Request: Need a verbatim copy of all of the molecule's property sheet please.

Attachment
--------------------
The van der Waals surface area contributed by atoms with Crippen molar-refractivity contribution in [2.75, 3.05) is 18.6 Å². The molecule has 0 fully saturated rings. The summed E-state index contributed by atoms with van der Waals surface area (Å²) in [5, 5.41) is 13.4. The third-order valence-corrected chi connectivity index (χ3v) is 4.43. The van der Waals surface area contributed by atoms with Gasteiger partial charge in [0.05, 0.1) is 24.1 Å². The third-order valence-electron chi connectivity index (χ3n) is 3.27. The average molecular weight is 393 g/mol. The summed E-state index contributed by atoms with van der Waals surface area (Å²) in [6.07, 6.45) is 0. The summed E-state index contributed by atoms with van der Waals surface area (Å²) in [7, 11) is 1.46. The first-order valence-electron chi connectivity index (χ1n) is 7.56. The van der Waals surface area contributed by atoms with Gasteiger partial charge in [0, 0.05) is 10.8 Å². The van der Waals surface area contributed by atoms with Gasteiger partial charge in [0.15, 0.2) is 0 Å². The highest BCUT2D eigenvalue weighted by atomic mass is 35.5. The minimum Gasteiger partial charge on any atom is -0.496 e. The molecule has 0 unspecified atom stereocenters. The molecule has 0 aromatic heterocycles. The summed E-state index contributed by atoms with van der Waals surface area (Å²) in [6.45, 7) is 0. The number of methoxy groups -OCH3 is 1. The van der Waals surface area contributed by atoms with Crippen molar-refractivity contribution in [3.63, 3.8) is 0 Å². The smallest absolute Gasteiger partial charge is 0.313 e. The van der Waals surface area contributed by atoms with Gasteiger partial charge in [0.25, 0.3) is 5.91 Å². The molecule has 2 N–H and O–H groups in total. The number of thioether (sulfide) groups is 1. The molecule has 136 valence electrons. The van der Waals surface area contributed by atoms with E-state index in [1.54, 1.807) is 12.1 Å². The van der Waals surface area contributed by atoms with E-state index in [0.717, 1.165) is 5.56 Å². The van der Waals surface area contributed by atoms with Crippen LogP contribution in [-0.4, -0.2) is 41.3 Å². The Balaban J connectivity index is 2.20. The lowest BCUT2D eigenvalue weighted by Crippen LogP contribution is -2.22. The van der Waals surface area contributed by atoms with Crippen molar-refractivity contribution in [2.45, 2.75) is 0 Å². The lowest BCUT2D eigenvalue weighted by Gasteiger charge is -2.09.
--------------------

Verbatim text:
The van der Waals surface area contributed by atoms with Crippen molar-refractivity contribution in [2.75, 3.05) is 18.6 Å². The molecule has 0 fully saturated rings. The summed E-state index contributed by atoms with van der Waals surface area (Å²) in [5, 5.41) is 13.4. The third-order valence-corrected chi connectivity index (χ3v) is 4.43. The van der Waals surface area contributed by atoms with Gasteiger partial charge in [0.05, 0.1) is 24.1 Å². The third-order valence-electron chi connectivity index (χ3n) is 3.27. The average molecular weight is 393 g/mol. The summed E-state index contributed by atoms with van der Waals surface area (Å²) in [6.07, 6.45) is 0. The summed E-state index contributed by atoms with van der Waals surface area (Å²) in [7, 11) is 1.46. The first-order valence-electron chi connectivity index (χ1n) is 7.56. The van der Waals surface area contributed by atoms with Gasteiger partial charge in [0, 0.05) is 10.8 Å². The van der Waals surface area contributed by atoms with Gasteiger partial charge in [0.15, 0.2) is 0 Å². The highest BCUT2D eigenvalue weighted by atomic mass is 35.5. The minimum Gasteiger partial charge on any atom is -0.496 e. The molecule has 0 unspecified atom stereocenters. The molecule has 0 aromatic heterocycles. The summed E-state index contributed by atoms with van der Waals surface area (Å²) in [6.45, 7) is 0. The number of methoxy groups -OCH3 is 1. The van der Waals surface area contributed by atoms with Crippen molar-refractivity contribution in [3.63, 3.8) is 0 Å². The smallest absolute Gasteiger partial charge is 0.313 e. The van der Waals surface area contributed by atoms with Gasteiger partial charge in [0.25, 0.3) is 5.91 Å². The molecule has 2 N–H and O–H groups in total. The number of thioether (sulfide) groups is 1. The molecule has 136 valence electrons. The van der Waals surface area contributed by atoms with E-state index in [1.54, 1.807) is 12.1 Å². The van der Waals surface area contributed by atoms with E-state index in [0.717, 1.165) is 5.56 Å². The van der Waals surface area contributed by atoms with Crippen LogP contribution in [-0.4, -0.2) is 41.3 Å². The Balaban J connectivity index is 2.20. The lowest BCUT2D eigenvalue weighted by Crippen LogP contribution is -2.22. The van der Waals surface area contributed by atoms with Crippen molar-refractivity contribution in [2.45, 2.75) is 0 Å². The lowest BCUT2D eigenvalue weighted by Gasteiger charge is -2.09.